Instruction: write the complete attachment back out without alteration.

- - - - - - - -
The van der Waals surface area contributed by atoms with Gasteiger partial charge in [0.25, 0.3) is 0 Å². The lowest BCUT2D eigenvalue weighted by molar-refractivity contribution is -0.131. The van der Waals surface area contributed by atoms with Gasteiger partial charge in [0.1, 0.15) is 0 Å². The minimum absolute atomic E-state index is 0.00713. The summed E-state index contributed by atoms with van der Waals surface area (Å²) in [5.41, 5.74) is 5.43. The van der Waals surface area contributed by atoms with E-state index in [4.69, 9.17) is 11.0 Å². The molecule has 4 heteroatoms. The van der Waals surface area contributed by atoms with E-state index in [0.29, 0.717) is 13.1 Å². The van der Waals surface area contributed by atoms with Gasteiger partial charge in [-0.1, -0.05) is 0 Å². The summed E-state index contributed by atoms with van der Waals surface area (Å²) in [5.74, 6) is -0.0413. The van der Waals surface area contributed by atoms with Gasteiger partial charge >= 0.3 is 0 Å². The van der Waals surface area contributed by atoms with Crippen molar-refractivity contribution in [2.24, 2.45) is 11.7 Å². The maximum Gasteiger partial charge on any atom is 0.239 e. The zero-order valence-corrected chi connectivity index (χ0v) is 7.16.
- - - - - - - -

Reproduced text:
The van der Waals surface area contributed by atoms with Gasteiger partial charge in [0.25, 0.3) is 0 Å². The lowest BCUT2D eigenvalue weighted by molar-refractivity contribution is -0.131. The van der Waals surface area contributed by atoms with Gasteiger partial charge in [0.1, 0.15) is 0 Å². The minimum absolute atomic E-state index is 0.00713. The summed E-state index contributed by atoms with van der Waals surface area (Å²) in [5.41, 5.74) is 5.43. The van der Waals surface area contributed by atoms with E-state index in [4.69, 9.17) is 11.0 Å². The molecule has 4 heteroatoms. The van der Waals surface area contributed by atoms with E-state index in [0.29, 0.717) is 13.1 Å². The van der Waals surface area contributed by atoms with Gasteiger partial charge in [-0.1, -0.05) is 0 Å². The summed E-state index contributed by atoms with van der Waals surface area (Å²) in [5.74, 6) is -0.0413. The van der Waals surface area contributed by atoms with Gasteiger partial charge >= 0.3 is 0 Å². The van der Waals surface area contributed by atoms with Crippen molar-refractivity contribution in [2.24, 2.45) is 11.7 Å². The maximum Gasteiger partial charge on any atom is 0.239 e. The zero-order valence-corrected chi connectivity index (χ0v) is 7.16.